Source: Capital IQ, IHS, Bloomberg, SSR Analysis

Expectation Analysis

In Exhibit 21 we look at expected net income growth by sector, and in Exhibit 22 we plot the growth figure against each sector’s current skepticism index value. We now have full 2016 data as a base. The Metals group has a somewhat low base which inflates its growth figure in Exhibit 21 but there is likely also a good deal of stimulus optimism embedded in 2018 estimates. Exhibit 22 is curious in that one would expect the line of best fit to trend in the opposite direction. The skepticism extremes in Paper & Packaging and Metals are on display here as valuations fail to reflect the forward growth expectations. Estimates for these groups are moving in opposite directions – Exhibit 23.

Exhibit 21                                                                                Exhibit 22

Source: Capital IQ and SSR Analysis

Exhibit 23

Source: Capital IQ and SSR Analysis

Exhibit 24 shows average 2017 EPS revision over the past month and Exhibit 25 plots these revisions versus performance results on the month. Multiple Metals companies had significant positive revisions in the 50% range – AA, CLF, and X. Revisions in other sectors were mostly modestly negative following earnings.

Exhibit 24                                                                                 Exhibit 25

Source: Capital IQ and SSR Analysis Source: Capital IQ and SSR Analysis

Mid-Cycle “Normal” Valuation

In Exhibits 26-35 on the following pages we show the historical current discount/premium to normal mid-cycle value by sector.

Exhibit 26

Source: Capital IQ and SSR Analysis

Exhibit 27

Source: Capital IQ and SSR Analysis

Exhibit 28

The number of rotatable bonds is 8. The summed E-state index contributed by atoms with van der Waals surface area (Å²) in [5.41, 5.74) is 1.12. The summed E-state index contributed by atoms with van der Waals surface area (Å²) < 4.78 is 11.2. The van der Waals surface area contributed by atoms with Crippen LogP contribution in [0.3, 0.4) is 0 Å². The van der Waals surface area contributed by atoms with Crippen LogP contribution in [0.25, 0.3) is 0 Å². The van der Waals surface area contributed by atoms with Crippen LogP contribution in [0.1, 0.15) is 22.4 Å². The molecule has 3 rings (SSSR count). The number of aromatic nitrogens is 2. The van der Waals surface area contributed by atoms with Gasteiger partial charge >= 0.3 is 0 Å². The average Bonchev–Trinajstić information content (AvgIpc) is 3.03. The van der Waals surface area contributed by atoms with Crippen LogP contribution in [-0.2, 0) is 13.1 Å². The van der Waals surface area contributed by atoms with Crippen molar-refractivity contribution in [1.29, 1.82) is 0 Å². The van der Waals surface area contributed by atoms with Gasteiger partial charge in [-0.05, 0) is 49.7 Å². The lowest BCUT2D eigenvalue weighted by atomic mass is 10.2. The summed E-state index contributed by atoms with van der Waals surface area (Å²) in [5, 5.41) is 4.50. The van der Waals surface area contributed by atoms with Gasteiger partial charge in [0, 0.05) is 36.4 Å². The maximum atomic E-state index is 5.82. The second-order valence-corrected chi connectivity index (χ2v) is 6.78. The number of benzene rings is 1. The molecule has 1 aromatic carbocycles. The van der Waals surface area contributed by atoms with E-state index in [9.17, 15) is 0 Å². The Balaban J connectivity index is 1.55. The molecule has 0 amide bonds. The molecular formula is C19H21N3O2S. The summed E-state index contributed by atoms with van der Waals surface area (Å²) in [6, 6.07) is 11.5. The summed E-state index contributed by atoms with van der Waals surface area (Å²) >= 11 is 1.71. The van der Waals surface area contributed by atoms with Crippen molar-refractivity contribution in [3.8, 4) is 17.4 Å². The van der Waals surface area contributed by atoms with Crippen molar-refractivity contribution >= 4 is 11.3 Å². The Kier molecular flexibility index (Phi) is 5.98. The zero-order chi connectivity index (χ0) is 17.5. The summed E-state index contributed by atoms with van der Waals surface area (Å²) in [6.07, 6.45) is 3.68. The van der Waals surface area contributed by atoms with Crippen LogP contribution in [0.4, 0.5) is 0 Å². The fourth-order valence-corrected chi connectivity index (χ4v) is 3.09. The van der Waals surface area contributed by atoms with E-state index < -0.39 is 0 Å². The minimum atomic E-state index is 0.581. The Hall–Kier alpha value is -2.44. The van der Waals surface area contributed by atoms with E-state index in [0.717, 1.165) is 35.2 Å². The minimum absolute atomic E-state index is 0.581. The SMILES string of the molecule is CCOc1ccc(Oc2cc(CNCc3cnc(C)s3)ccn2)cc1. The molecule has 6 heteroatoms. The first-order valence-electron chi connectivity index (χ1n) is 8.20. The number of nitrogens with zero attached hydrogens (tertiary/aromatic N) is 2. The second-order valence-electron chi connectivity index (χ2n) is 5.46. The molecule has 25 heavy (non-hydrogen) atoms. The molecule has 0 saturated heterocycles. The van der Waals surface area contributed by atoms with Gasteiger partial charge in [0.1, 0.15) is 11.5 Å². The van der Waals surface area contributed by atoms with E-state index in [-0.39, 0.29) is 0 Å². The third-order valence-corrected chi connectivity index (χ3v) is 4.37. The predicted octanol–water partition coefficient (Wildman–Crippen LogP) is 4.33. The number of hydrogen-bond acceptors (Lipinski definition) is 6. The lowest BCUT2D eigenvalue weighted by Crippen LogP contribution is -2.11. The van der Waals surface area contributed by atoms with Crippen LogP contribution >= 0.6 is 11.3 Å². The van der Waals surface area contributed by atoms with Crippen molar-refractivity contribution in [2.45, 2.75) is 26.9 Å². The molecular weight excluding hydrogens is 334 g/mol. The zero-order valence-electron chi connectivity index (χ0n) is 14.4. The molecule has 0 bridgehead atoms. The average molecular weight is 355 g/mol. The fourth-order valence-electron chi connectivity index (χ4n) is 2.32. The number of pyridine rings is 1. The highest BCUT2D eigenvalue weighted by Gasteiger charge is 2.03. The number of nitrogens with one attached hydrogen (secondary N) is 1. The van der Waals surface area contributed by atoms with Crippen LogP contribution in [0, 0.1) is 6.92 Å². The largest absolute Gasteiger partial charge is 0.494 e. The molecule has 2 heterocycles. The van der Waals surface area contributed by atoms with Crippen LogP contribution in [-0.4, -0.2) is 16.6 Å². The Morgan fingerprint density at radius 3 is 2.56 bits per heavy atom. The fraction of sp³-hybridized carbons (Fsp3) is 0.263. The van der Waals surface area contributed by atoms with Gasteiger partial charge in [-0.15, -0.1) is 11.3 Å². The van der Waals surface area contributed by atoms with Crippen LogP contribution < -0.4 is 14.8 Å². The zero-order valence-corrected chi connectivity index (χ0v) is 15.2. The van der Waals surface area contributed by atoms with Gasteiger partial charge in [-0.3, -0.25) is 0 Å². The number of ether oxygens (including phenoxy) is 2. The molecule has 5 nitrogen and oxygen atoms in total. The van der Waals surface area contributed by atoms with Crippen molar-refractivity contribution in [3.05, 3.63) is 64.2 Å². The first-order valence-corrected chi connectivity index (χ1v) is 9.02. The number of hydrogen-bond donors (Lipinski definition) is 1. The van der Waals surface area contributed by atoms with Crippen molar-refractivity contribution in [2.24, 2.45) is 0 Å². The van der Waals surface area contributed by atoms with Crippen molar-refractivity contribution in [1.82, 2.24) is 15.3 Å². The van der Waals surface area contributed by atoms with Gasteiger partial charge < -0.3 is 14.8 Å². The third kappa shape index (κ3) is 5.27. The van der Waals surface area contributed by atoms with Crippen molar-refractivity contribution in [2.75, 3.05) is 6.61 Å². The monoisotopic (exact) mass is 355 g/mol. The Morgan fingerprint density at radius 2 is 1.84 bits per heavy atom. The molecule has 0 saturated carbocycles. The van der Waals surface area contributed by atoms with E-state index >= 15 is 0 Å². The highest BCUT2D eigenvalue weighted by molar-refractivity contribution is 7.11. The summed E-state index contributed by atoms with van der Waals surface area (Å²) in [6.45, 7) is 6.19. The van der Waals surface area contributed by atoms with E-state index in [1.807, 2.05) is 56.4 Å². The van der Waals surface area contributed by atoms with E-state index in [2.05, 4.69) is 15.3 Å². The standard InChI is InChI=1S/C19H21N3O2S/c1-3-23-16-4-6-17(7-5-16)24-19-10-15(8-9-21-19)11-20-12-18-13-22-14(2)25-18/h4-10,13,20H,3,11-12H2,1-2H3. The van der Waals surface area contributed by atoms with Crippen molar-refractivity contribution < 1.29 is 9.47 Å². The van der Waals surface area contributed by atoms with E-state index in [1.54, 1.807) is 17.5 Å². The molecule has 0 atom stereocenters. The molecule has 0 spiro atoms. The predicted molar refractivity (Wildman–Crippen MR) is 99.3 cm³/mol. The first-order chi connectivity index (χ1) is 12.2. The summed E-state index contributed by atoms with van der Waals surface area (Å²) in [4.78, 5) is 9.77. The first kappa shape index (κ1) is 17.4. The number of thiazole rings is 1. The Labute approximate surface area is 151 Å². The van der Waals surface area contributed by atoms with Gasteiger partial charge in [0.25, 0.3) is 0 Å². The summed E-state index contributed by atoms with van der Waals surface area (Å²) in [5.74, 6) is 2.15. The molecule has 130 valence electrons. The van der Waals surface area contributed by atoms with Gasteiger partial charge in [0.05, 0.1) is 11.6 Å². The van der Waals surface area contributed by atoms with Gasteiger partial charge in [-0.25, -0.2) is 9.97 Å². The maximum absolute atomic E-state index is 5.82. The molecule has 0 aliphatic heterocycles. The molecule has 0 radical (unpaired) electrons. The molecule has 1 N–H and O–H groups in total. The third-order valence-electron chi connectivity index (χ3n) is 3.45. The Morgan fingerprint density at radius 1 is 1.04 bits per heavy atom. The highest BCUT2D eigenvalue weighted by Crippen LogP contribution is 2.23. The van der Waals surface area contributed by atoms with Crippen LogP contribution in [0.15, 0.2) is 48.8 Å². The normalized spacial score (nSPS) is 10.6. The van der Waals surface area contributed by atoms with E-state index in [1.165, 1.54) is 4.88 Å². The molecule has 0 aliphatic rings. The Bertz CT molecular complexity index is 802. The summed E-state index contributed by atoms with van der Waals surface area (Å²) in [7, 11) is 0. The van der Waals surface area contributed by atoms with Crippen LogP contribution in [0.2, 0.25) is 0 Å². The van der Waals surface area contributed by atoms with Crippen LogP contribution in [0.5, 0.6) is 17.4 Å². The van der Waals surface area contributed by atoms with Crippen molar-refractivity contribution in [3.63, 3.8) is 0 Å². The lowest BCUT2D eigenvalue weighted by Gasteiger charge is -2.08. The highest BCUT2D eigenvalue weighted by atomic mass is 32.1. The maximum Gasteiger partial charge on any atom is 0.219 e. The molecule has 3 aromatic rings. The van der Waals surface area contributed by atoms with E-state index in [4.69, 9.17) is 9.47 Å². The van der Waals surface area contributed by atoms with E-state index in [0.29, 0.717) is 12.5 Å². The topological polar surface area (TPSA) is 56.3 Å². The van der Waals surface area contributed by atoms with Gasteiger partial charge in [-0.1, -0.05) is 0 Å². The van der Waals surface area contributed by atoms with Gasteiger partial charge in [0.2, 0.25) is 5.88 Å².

Source: Capital IQ and SSR Analysis

Exhibit 29

Source: Capital IQ and SSR Analysis

Exhibit 30

Source: Capital IQ and SSR Analysis

Exhibit 31

Source: Capital IQ and SSR Analysis

Exhibit 32

Source: Capital IQ and SSR Analysis

Exhibit 33

Source: Capital IQ and SSR Analysis

Exhibit 34

Source: Capital IQ and SSR Analysis

 

 

Exhibit 35

Source: Capital IQ and SSR Analysis

Skepticism

Our Skepticism Analysis by sector is summarized in the Exhibits 36 through 46.

Exhibit 36

Source: Capital IQ and SSR Analysis

Exhibit 37

Source: Capital IQ and SSR Analysis

Exhibit 38

Source: Capital IQ and SSR Analysis

Exhibit 39

Source: Capital IQ and SSR Analysis

Exhibit 40

Source: Capital IQ and SSR Analysis

Exhibit 41

Source: Capital IQ and SSR Analysis

Exhibit 42

Source: Capital IQ and SSR Analysis

Exhibit 43

Source: Capital IQ and SSR Analysis

Exhibit 44

Source: Capital IQ and SSR Analysis

Exhibit 45

Source: Capital IQ and SSR Analysis

Exhibit 46

Source: Capital IQ and SSR Analysis

Research Published in January

February 27, 2017: SMID Cap Capital Equipment – More Long Ideas than in Large Cap

February 21, 2017: Rising Steel Prices: Another Reason to Question the Capital Good Trade

February 21, 2017: Another Reason to Look at GE – Not Participating In the Rally – Yet!

February 20, 2017: Looking to Westlake (WLK) for Clues

February 16, 2017: Chemicals February – Headwinds Retreating, Momentum on the Rise, but Trade Risk Remains

February 13, 2017: GE(e) – Is That What The Chart Is Telling Us!

February 9, 2017: Betting Against the Sell Side – Follow-Up

February 9, 2017: Metal and Packaging – The Best Ways to Play the Most Interesting Sectors

February 7, 2017: SMID Cap Chemicals – Plenty of Interesting Ideas

February 3, 2017: Lyondell – Momentum Turning Into 2017 So Far

Dividends

In Exhibit 47 we show a screen of stocks with low value, high skepticism and high dividend yield. UPS, new to both the valuation and skepticism screens, joins holdovers EMN and OLN as the only stocks to appear on all three metrics.

Exhibit 47

Source: Capital IQ and SSR Analysis

Appendix 1

Appendix 2

Appendix 3

Appendix 3

©2017, SSR LLC, 225 High Ridge Road, Stamford, CT 06905. All rights reserved. The information contained in this report has been obtained from sources believed to be reliable, and its accuracy and completeness is not guaranteed. No representation or warranty, express or implied, is made as to the fairness, accuracy, completeness or correctness of the information and opinions contained herein.  The views and other information provided are subject to change without notice.  This report is issued without regard to the specific investment objectives, financial situation or particular needs of any specific recipient and is not construed as a solicitation or an offer to buy or sell any securities or related financial instruments. Past performance is not necessarily a guide to future results.